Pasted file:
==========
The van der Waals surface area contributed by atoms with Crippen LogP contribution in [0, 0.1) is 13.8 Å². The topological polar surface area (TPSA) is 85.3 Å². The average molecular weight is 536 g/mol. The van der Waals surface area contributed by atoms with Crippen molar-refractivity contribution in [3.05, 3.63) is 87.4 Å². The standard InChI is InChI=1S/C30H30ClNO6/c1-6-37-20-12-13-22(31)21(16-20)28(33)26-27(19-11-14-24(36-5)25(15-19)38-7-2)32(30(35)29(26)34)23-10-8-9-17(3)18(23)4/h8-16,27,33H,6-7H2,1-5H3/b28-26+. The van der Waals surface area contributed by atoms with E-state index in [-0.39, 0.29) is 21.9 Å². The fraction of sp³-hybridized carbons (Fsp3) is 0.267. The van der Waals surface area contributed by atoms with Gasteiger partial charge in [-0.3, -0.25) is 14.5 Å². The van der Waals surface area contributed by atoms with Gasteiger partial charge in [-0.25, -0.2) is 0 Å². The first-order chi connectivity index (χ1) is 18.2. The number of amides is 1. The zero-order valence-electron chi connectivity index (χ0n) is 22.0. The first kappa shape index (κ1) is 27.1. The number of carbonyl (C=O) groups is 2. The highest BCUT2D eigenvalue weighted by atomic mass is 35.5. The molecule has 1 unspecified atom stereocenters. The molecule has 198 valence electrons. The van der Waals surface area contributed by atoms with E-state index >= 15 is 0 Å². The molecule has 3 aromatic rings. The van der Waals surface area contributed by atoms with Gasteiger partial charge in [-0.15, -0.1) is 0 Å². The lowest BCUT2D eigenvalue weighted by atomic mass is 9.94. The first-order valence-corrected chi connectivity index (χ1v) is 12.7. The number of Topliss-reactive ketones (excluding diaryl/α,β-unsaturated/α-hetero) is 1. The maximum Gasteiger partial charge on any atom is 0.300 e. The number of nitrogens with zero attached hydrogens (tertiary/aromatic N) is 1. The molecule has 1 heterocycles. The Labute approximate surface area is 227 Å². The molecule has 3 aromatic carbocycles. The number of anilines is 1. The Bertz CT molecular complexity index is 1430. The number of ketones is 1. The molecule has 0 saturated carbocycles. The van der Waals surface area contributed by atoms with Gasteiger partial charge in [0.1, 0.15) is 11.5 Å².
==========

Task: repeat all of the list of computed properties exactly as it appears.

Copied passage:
The van der Waals surface area contributed by atoms with Crippen LogP contribution in [0, 0.1) is 13.8 Å². The topological polar surface area (TPSA) is 85.3 Å². The average molecular weight is 536 g/mol. The van der Waals surface area contributed by atoms with Crippen molar-refractivity contribution in [3.05, 3.63) is 87.4 Å². The standard InChI is InChI=1S/C30H30ClNO6/c1-6-37-20-12-13-22(31)21(16-20)28(33)26-27(19-11-14-24(36-5)25(15-19)38-7-2)32(30(35)29(26)34)23-10-8-9-17(3)18(23)4/h8-16,27,33H,6-7H2,1-5H3/b28-26+. The van der Waals surface area contributed by atoms with E-state index in [-0.39, 0.29) is 21.9 Å². The fraction of sp³-hybridized carbons (Fsp3) is 0.267. The van der Waals surface area contributed by atoms with Gasteiger partial charge in [-0.3, -0.25) is 14.5 Å². The van der Waals surface area contributed by atoms with Gasteiger partial charge in [-0.25, -0.2) is 0 Å². The first-order chi connectivity index (χ1) is 18.2. The number of amides is 1. The zero-order valence-electron chi connectivity index (χ0n) is 22.0. The first kappa shape index (κ1) is 27.1. The number of carbonyl (C=O) groups is 2. The highest BCUT2D eigenvalue weighted by atomic mass is 35.5. The molecule has 1 unspecified atom stereocenters. The molecule has 198 valence electrons. The van der Waals surface area contributed by atoms with E-state index >= 15 is 0 Å². The molecule has 3 aromatic rings. The van der Waals surface area contributed by atoms with Gasteiger partial charge in [-0.15, -0.1) is 0 Å². The lowest BCUT2D eigenvalue weighted by atomic mass is 9.94. The first-order valence-corrected chi connectivity index (χ1v) is 12.7. The number of Topliss-reactive ketones (excluding diaryl/α,β-unsaturated/α-hetero) is 1. The maximum Gasteiger partial charge on any atom is 0.300 e. The number of nitrogens with zero attached hydrogens (tertiary/aromatic N) is 1. The molecule has 1 heterocycles. The Labute approximate surface area is 227 Å². The molecule has 3 aromatic carbocycles. The number of anilines is 1. The Bertz CT molecular complexity index is 1430. The number of ketones is 1. The molecule has 0 saturated carbocycles. The van der Waals surface area contributed by atoms with Gasteiger partial charge in [0.1, 0.15) is 11.5 Å².